Haiti lies in an area beneath the surface of which occasionally lithospheric plates move. “Last year’s earthquake was the strongest since 2010, when most of the houses in the capital fell, a lot of people died and it was a tragedy. The houses in Haiti are not built from quality material that will last,” explains Caritas workers.

The audience wonders if there is anything to be prepared for. And reportedly not. “I didn’t sleep for many nights. You were always on guard if the strong shocks were repeated. In this case, people should run out of the building or stand up to a pillar or pillar that can stand it. We also considered packing an emergency bag with the most important documents, which in the event of a catastrophe we would simply grab and run,” says Klára.

The children are burning more and more questions, like how many children Haitians have? According to Klára, there are six children per family.

How’s Idonel?

“And does Idonel have siblings?” they reach their classmate.

Klara seems to have no siblings, but it is likely that half-siblings do. This is common in Haiti. “But we know Idonel lives with his parents. His mother doesn’t work and his dad makes charcoal. Originally, Idonel wanted to be a doctor, but he rethought it and now he wants to be a farmer,” says Klára. She met Idonel during her last mission (last fall) in the high school class where she is now studying. He is 18 years old, which means he is of age in Haiti.

The expedition reaches the elementary school of the sisters of St. Joseph in Gonaïves. The pupils are dressed in uniforms and the girls have hair full of various bows, beads and ornaments. The children wonder what would happen if the young Haitians lost their uniform or forgot it? What if they were late for class?

When the children arrive late, they are unlucky. They are not allowed to enter the class, so they must be punctual. Inside the school, Haitian children cannot also, unless they are dressed in uniform. That is the rule. “It is a problem, so many Haitians cannot afford to send children to school because they do not have money for uniform, tuition, examination fees,” explains Klara, saying that all children attending Gonaïv school are sponsored. They are really the poorest.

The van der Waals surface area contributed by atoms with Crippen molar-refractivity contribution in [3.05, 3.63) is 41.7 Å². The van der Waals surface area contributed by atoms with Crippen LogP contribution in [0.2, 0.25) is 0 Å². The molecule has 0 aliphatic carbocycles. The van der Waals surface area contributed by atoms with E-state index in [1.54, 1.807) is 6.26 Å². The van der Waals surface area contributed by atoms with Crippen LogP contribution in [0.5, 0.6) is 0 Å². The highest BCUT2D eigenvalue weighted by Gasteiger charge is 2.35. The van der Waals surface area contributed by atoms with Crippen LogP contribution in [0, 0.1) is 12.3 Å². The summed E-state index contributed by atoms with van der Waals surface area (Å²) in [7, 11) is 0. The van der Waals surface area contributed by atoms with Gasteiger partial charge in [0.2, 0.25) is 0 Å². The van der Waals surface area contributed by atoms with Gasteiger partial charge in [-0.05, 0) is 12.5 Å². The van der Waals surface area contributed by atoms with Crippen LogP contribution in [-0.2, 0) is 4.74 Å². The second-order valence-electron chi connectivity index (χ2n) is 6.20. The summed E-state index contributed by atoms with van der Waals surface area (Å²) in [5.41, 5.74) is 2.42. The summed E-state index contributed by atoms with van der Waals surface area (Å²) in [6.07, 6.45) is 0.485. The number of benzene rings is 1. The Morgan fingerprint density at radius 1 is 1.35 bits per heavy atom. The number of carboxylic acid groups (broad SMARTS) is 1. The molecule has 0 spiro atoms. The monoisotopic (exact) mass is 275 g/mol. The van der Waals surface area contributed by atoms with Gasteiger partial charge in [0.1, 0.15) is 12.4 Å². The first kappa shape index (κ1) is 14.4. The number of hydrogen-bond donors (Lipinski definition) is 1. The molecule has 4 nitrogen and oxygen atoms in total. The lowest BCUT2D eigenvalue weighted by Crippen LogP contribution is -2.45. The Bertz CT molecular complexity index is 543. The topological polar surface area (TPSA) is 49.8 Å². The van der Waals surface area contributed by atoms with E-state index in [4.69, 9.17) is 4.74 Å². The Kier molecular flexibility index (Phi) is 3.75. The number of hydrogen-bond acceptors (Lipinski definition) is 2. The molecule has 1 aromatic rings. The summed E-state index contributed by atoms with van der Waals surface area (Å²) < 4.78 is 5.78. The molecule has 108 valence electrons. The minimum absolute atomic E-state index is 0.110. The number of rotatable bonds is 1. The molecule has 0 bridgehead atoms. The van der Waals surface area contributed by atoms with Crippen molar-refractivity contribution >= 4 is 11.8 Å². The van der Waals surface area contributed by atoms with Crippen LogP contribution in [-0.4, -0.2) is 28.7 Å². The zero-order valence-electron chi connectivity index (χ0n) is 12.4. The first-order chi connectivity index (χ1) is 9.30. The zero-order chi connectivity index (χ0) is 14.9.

The next question will be played. “And are there rich people?”

A large bag of rice swallows the teacher’s monthly salary

“Yes, there are a few very rich people in Haiti. For example, government ministers or business owners live in Porto villas. There are also supermarkets in the rich neighborhoods where they can shop … But in Haiti, the vast majority of the very poor people who live on food. There are only very poor and very rich, nothing in between here in the Czech Republic,” says Klára, giving an example of life when, for example, a Haitian teacher buys one big bag of rice for his monthly salary (which lasts for one month) but he has no money left for housing, new pants,…

Thanks to Distance Adoption (schools in Roche and Bate, Gonaïves and Baie de Henne), children also eat at school. Many of them do not even have hot food at home. At school, they eat rice and beans every day in a variety of culinary variations. Bean rice is the most common food in Haiti – it is saturated and cheap. “At the school in Gonaïves, the nurses give their children milk before they start school. This is good because the children were dehydrated, hungry and could not concentrate on teaching, some fainting,” continues Klára.

“And how are they there?” asks a little girl.

The journey ends with Klara’s optimistic words: “Pa pi mal – it goes. They are poor, but they can enjoy life, they are happy with their family. I think they are brave.”

An inscription appears on the screen: See you soon, Idonel! It’s time to land the plane. We are back in Drozdin, inside the building is warm, some children are heading for lunch, others home (the end of lessons) and behind the windows is snow and cold…

We thank the yeast pupils and their teachers there for their attention and also for helping to improve the life of Idonel. Thanks to their support, he has a chance for the future.

Karolína Opatřilová, Archdiocesan Charity Olomouc